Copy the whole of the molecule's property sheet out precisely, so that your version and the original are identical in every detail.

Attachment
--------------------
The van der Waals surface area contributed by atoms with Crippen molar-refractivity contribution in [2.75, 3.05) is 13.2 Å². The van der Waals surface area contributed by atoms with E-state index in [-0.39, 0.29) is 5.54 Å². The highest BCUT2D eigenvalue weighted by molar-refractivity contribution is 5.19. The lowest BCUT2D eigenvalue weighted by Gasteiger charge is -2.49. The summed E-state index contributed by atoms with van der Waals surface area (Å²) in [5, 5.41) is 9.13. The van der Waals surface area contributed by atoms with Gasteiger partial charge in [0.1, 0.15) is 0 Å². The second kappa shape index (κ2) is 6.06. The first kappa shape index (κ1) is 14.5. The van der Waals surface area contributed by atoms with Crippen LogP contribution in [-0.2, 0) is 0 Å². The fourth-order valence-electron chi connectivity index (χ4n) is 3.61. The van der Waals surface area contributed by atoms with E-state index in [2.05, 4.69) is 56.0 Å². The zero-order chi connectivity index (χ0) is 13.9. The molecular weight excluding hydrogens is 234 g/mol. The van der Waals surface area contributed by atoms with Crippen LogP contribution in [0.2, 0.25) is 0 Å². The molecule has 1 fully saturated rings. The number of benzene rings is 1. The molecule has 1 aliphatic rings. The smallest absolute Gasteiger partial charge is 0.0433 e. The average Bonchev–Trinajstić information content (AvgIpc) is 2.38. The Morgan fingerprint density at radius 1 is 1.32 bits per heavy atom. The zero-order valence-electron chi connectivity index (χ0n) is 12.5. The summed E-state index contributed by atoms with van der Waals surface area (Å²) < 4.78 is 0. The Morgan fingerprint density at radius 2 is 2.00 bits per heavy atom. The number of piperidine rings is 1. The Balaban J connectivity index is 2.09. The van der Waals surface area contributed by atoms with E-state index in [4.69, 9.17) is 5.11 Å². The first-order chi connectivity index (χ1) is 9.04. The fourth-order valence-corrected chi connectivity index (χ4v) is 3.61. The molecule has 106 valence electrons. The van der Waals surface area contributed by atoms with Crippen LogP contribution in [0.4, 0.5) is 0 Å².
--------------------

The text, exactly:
The van der Waals surface area contributed by atoms with Crippen molar-refractivity contribution in [2.75, 3.05) is 13.2 Å². The van der Waals surface area contributed by atoms with E-state index in [-0.39, 0.29) is 5.54 Å². The highest BCUT2D eigenvalue weighted by molar-refractivity contribution is 5.19. The lowest BCUT2D eigenvalue weighted by Gasteiger charge is -2.49. The summed E-state index contributed by atoms with van der Waals surface area (Å²) in [5, 5.41) is 9.13. The van der Waals surface area contributed by atoms with Gasteiger partial charge in [0.1, 0.15) is 0 Å². The second kappa shape index (κ2) is 6.06. The first kappa shape index (κ1) is 14.5. The van der Waals surface area contributed by atoms with Crippen LogP contribution in [-0.2, 0) is 0 Å². The fourth-order valence-electron chi connectivity index (χ4n) is 3.61. The van der Waals surface area contributed by atoms with E-state index in [2.05, 4.69) is 56.0 Å². The zero-order chi connectivity index (χ0) is 13.9. The molecular weight excluding hydrogens is 234 g/mol. The van der Waals surface area contributed by atoms with Crippen LogP contribution in [0.2, 0.25) is 0 Å². The molecule has 1 fully saturated rings. The number of benzene rings is 1. The molecule has 1 aliphatic rings. The smallest absolute Gasteiger partial charge is 0.0433 e. The average Bonchev–Trinajstić information content (AvgIpc) is 2.38. The Morgan fingerprint density at radius 1 is 1.32 bits per heavy atom. The zero-order valence-electron chi connectivity index (χ0n) is 12.5. The summed E-state index contributed by atoms with van der Waals surface area (Å²) < 4.78 is 0. The Morgan fingerprint density at radius 2 is 2.00 bits per heavy atom. The number of piperidine rings is 1. The Balaban J connectivity index is 2.09. The van der Waals surface area contributed by atoms with E-state index in [4.69, 9.17) is 5.11 Å². The first-order chi connectivity index (χ1) is 9.04. The fourth-order valence-corrected chi connectivity index (χ4v) is 3.61. The molecule has 106 valence electrons. The van der Waals surface area contributed by atoms with Crippen LogP contribution in [0.4, 0.5) is 0 Å².